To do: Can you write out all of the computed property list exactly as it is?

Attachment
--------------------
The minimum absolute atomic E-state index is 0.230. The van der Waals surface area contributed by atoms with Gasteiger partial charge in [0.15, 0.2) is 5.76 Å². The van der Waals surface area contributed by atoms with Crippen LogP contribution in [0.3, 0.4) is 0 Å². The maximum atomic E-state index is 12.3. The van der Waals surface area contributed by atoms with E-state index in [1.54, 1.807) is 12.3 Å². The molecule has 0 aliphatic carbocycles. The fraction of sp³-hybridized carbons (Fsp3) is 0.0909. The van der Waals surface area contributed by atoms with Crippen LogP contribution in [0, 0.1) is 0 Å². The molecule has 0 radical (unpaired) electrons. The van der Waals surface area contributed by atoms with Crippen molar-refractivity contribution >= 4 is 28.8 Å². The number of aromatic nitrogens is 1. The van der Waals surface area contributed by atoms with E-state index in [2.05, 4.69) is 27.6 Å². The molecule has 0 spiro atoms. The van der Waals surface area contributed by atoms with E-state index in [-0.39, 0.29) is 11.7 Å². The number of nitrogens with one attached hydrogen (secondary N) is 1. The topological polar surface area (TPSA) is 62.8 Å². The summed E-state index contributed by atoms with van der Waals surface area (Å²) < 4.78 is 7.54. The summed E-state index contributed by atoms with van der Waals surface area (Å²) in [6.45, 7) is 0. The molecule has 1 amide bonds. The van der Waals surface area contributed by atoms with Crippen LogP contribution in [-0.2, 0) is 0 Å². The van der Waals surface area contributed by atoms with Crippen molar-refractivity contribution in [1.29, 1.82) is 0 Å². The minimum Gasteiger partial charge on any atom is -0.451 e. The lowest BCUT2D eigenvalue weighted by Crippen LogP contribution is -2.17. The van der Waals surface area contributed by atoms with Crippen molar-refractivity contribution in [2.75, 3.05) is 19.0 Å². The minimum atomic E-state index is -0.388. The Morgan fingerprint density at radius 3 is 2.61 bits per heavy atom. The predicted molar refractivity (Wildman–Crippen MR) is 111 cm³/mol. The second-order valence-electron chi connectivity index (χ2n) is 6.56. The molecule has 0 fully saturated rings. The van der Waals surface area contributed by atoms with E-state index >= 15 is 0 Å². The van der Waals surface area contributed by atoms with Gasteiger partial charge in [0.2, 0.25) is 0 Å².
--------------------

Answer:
The minimum absolute atomic E-state index is 0.230. The van der Waals surface area contributed by atoms with Gasteiger partial charge in [0.15, 0.2) is 5.76 Å². The van der Waals surface area contributed by atoms with Crippen LogP contribution in [0.3, 0.4) is 0 Å². The maximum atomic E-state index is 12.3. The van der Waals surface area contributed by atoms with E-state index in [1.54, 1.807) is 12.3 Å². The molecule has 0 aliphatic carbocycles. The fraction of sp³-hybridized carbons (Fsp3) is 0.0909. The van der Waals surface area contributed by atoms with Crippen LogP contribution in [0, 0.1) is 0 Å². The molecule has 0 radical (unpaired) electrons. The van der Waals surface area contributed by atoms with Crippen molar-refractivity contribution >= 4 is 28.8 Å². The number of aromatic nitrogens is 1. The van der Waals surface area contributed by atoms with E-state index in [2.05, 4.69) is 27.6 Å². The molecule has 0 spiro atoms. The van der Waals surface area contributed by atoms with E-state index in [-0.39, 0.29) is 11.7 Å². The number of nitrogens with one attached hydrogen (secondary N) is 1. The topological polar surface area (TPSA) is 62.8 Å². The summed E-state index contributed by atoms with van der Waals surface area (Å²) < 4.78 is 7.54. The summed E-state index contributed by atoms with van der Waals surface area (Å²) in [6.45, 7) is 0. The molecule has 1 amide bonds. The van der Waals surface area contributed by atoms with Crippen LogP contribution in [-0.2, 0) is 0 Å². The van der Waals surface area contributed by atoms with Crippen molar-refractivity contribution in [1.29, 1.82) is 0 Å². The minimum Gasteiger partial charge on any atom is -0.451 e. The lowest BCUT2D eigenvalue weighted by Crippen LogP contribution is -2.17. The van der Waals surface area contributed by atoms with Crippen molar-refractivity contribution in [2.75, 3.05) is 19.0 Å². The minimum atomic E-state index is -0.388. The Morgan fingerprint density at radius 3 is 2.61 bits per heavy atom. The predicted molar refractivity (Wildman–Crippen MR) is 111 cm³/mol. The second-order valence-electron chi connectivity index (χ2n) is 6.56. The molecule has 0 fully saturated rings. The van der Waals surface area contributed by atoms with E-state index >= 15 is 0 Å². The van der Waals surface area contributed by atoms with Gasteiger partial charge in [0.2, 0.25) is 0 Å².